Effectiveness of and best practices for using contingency management and incentives for health care issues related to HIV, sexually transmitted infections (STIs), and pre-exposure prophylaxis (PrEP)


  • Using contingency management and incentives at the different steps of HIV care continuum (such as testing, treatment adherence, viral suppressions) is widely explored and discussed in the literature, whereas the evidence related to other STIs or PrEP is more limited.
  • Many interventions have used incentives to increase rates of HIV testing, treatment adherence, and viral suppression among people who use drugs, individuals requiring psychosocial supports, and hardest-to-reach populations.
  • Recommendations for organizations considering the use of financial incentives include: incorporating incentives into HIV care programs; ensuring incentives meet the needs of the target population; framing incentives so they do not seem paternalistic or condescending; targeting individuals facing barriers to HIV adherence; and ensuring acceptance for the use of incentives across the entire organization.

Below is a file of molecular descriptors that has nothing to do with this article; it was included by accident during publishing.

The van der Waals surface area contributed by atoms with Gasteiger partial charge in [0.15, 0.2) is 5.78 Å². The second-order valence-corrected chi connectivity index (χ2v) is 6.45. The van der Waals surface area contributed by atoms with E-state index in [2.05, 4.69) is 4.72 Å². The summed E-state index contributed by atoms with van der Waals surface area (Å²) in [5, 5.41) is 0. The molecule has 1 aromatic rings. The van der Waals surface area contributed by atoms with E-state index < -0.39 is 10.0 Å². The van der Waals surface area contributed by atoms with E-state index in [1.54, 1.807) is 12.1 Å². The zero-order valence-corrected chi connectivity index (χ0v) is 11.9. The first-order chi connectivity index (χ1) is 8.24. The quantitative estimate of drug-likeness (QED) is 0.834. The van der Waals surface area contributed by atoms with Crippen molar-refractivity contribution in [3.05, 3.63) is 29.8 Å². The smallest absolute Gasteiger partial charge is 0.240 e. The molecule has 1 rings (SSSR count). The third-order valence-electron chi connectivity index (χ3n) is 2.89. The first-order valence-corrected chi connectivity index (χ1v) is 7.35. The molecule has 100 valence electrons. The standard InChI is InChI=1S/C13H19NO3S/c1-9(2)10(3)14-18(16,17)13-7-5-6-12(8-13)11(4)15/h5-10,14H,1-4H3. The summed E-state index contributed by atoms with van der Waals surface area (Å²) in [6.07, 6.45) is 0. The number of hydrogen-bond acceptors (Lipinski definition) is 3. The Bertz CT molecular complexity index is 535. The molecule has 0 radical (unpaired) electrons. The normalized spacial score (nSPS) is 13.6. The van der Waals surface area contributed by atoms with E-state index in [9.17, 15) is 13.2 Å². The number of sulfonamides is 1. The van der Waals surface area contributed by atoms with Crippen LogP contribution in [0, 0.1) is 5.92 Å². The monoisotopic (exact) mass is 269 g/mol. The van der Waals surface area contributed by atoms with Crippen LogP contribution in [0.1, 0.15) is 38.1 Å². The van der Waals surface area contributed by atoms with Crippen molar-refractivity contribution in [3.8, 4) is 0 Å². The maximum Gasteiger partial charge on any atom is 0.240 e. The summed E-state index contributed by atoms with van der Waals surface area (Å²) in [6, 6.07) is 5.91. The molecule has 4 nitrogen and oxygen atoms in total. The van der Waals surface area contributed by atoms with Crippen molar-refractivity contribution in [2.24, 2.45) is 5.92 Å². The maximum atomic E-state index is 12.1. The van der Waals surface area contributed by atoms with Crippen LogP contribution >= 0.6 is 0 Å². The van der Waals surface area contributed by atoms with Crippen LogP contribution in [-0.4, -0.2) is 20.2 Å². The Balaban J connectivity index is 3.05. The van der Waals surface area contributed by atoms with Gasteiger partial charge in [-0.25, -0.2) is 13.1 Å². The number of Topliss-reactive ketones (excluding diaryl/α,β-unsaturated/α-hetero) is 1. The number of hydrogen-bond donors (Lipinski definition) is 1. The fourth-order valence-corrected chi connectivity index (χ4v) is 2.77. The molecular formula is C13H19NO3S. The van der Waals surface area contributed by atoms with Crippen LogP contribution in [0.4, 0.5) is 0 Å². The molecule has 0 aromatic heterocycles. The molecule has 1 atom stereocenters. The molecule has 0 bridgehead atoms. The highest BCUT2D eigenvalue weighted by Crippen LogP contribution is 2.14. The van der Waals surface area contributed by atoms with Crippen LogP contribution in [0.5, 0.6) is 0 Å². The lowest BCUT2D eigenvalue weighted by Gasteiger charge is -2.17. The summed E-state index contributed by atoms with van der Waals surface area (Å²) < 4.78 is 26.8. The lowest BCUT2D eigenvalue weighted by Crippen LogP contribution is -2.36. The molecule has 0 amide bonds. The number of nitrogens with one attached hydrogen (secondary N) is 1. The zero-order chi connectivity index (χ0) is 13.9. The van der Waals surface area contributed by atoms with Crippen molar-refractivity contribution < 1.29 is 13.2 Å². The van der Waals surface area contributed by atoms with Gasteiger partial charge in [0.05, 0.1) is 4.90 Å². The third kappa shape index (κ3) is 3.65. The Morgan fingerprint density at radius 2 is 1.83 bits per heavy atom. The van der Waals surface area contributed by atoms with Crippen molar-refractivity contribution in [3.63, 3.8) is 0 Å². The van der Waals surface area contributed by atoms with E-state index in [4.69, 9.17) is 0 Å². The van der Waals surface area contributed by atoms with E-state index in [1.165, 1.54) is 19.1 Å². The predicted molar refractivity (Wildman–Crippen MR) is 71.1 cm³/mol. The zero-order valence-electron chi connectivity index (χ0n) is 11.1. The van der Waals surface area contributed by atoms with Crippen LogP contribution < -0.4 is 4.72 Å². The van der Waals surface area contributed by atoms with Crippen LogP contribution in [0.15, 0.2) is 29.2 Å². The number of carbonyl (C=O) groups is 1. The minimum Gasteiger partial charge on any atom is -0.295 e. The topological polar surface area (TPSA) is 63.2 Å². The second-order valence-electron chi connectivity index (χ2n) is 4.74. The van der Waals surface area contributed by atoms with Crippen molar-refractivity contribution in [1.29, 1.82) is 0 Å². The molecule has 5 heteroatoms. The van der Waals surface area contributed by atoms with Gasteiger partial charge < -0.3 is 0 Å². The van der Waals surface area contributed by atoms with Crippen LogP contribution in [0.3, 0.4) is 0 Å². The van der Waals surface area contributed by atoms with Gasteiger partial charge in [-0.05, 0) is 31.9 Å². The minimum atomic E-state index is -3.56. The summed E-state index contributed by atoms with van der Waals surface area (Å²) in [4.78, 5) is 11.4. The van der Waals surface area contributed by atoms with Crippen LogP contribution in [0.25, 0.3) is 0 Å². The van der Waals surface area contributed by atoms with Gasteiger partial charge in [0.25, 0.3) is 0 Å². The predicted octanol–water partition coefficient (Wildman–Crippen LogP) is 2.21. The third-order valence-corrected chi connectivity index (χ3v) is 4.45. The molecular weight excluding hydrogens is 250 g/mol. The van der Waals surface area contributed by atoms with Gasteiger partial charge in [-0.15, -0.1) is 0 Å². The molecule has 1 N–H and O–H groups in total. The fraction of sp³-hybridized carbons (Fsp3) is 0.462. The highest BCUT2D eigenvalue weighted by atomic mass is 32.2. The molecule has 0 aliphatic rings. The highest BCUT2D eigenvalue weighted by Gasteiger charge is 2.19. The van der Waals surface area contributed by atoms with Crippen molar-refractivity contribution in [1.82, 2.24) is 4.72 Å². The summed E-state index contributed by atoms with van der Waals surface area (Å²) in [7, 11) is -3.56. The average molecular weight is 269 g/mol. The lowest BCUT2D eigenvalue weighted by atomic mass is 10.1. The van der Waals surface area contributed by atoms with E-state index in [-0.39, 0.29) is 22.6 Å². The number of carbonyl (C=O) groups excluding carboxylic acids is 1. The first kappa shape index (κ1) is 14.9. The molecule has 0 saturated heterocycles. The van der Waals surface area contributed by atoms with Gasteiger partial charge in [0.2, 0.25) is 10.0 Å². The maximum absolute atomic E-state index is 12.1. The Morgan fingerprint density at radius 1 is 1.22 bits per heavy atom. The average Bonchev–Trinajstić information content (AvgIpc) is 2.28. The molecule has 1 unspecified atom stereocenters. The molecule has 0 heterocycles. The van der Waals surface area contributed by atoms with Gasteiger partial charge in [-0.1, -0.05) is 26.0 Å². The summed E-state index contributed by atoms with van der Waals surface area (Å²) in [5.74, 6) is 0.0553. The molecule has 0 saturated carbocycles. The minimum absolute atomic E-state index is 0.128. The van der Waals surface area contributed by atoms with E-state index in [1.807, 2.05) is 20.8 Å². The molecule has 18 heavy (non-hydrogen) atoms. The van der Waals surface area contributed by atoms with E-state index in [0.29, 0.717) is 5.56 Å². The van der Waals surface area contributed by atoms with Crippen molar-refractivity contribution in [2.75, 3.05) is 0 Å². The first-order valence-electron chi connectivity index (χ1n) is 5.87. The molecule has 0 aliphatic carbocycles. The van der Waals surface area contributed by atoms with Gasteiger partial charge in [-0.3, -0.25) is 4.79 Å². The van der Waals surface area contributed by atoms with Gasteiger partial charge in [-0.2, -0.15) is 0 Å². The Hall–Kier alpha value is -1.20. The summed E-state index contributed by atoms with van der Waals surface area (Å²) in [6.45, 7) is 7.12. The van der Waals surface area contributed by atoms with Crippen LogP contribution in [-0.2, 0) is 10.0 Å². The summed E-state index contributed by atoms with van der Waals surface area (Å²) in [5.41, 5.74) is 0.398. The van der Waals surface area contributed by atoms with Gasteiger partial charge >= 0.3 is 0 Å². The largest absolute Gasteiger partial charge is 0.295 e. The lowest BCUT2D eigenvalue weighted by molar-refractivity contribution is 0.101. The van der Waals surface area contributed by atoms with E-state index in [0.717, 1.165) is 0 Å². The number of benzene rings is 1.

• Small-scale studies found that incentives can encourage STI testing among youth and can improve access to STI testing and treatment among hard-to-reach populations.
  • A pilot trial in the U.S. examining the use of incentives for PrEP adherence was found to be feasible and acceptable and another trial found that incentives increased PrEP use among participants, indicating promise for future larger trials.
  • Across the studies, most recipients had positive opinions and high acceptability of contingency management and/or incentives and noted that: it provided them with motivation to adhere to their medication, they enjoyed taking the quizzes and having a chance at winning, felt that incentives showed that someone cared about them, and appreciated a non-stigmatizing, non-paternalistic approach to missed doses of antiretroviral therapy (ART). At the same time, some study participants believe that individuals should be self-motivated to engage in HIV care and noted conflicting feelings of receiving payments for treatment adherence. Incentives may have the greatest impact among those starting ART or those without adherence routines, may be insufficient for those facing many barriers, and may not be necessary for those with intrinsic commitment to adherence.


The Ontario HIV Treatment Network: Rapid Response Service




  • Population(s)
    • General HIV+ population
    • General HIV- population
  • Prevention, Engagement and Care Cascade
    • Engagement and Care Cascade
    • Prevention
  • Engagement and Care Cascade
    • Linkage/engagement in care
    • Retention in care
    • Treatment
  • Prevention
    • Biomedical interventions
  • Testing
    • Testing
  • Co-infections
    • Hepatitis B, C
  • Health Systems
    • Delivery arrangements


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